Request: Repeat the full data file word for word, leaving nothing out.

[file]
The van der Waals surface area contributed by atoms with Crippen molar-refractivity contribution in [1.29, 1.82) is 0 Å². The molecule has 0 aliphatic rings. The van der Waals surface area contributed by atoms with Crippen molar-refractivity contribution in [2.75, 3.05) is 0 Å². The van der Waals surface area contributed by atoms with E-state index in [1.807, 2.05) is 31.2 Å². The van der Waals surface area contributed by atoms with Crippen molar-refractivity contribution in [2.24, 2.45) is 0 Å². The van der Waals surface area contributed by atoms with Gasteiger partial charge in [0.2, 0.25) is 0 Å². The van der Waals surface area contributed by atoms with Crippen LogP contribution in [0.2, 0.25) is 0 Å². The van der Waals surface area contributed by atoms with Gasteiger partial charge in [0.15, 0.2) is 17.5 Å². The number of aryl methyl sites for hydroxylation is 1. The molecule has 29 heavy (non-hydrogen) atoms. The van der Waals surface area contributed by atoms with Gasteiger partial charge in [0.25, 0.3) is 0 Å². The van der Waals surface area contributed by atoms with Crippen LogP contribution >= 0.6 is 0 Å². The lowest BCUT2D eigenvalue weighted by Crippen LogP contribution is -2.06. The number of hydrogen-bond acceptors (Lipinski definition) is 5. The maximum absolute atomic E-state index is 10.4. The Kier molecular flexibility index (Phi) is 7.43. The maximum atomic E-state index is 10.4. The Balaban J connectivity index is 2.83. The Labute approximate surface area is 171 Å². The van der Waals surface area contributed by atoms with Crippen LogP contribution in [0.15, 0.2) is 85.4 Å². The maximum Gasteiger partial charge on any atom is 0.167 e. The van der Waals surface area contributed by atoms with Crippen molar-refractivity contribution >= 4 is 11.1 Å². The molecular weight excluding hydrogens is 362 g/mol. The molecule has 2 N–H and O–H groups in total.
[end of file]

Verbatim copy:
The van der Waals surface area contributed by atoms with Crippen molar-refractivity contribution in [1.29, 1.82) is 0 Å². The molecule has 0 aliphatic rings. The van der Waals surface area contributed by atoms with Crippen molar-refractivity contribution in [2.75, 3.05) is 0 Å². The van der Waals surface area contributed by atoms with E-state index in [1.807, 2.05) is 31.2 Å². The van der Waals surface area contributed by atoms with Crippen molar-refractivity contribution in [2.24, 2.45) is 0 Å². The van der Waals surface area contributed by atoms with Gasteiger partial charge in [0.2, 0.25) is 0 Å². The van der Waals surface area contributed by atoms with Crippen LogP contribution in [0.2, 0.25) is 0 Å². The van der Waals surface area contributed by atoms with Gasteiger partial charge in [0.15, 0.2) is 17.5 Å². The number of aryl methyl sites for hydroxylation is 1. The molecule has 29 heavy (non-hydrogen) atoms. The van der Waals surface area contributed by atoms with Gasteiger partial charge in [0.25, 0.3) is 0 Å². The van der Waals surface area contributed by atoms with Crippen LogP contribution >= 0.6 is 0 Å². The lowest BCUT2D eigenvalue weighted by Crippen LogP contribution is -2.06. The number of hydrogen-bond acceptors (Lipinski definition) is 5. The maximum absolute atomic E-state index is 10.4. The Kier molecular flexibility index (Phi) is 7.43. The maximum atomic E-state index is 10.4. The Balaban J connectivity index is 2.83. The Labute approximate surface area is 171 Å². The van der Waals surface area contributed by atoms with Crippen LogP contribution in [0.15, 0.2) is 85.4 Å². The maximum Gasteiger partial charge on any atom is 0.167 e. The van der Waals surface area contributed by atoms with Crippen molar-refractivity contribution >= 4 is 11.1 Å². The molecular weight excluding hydrogens is 362 g/mol. The molecule has 2 N–H and O–H groups in total.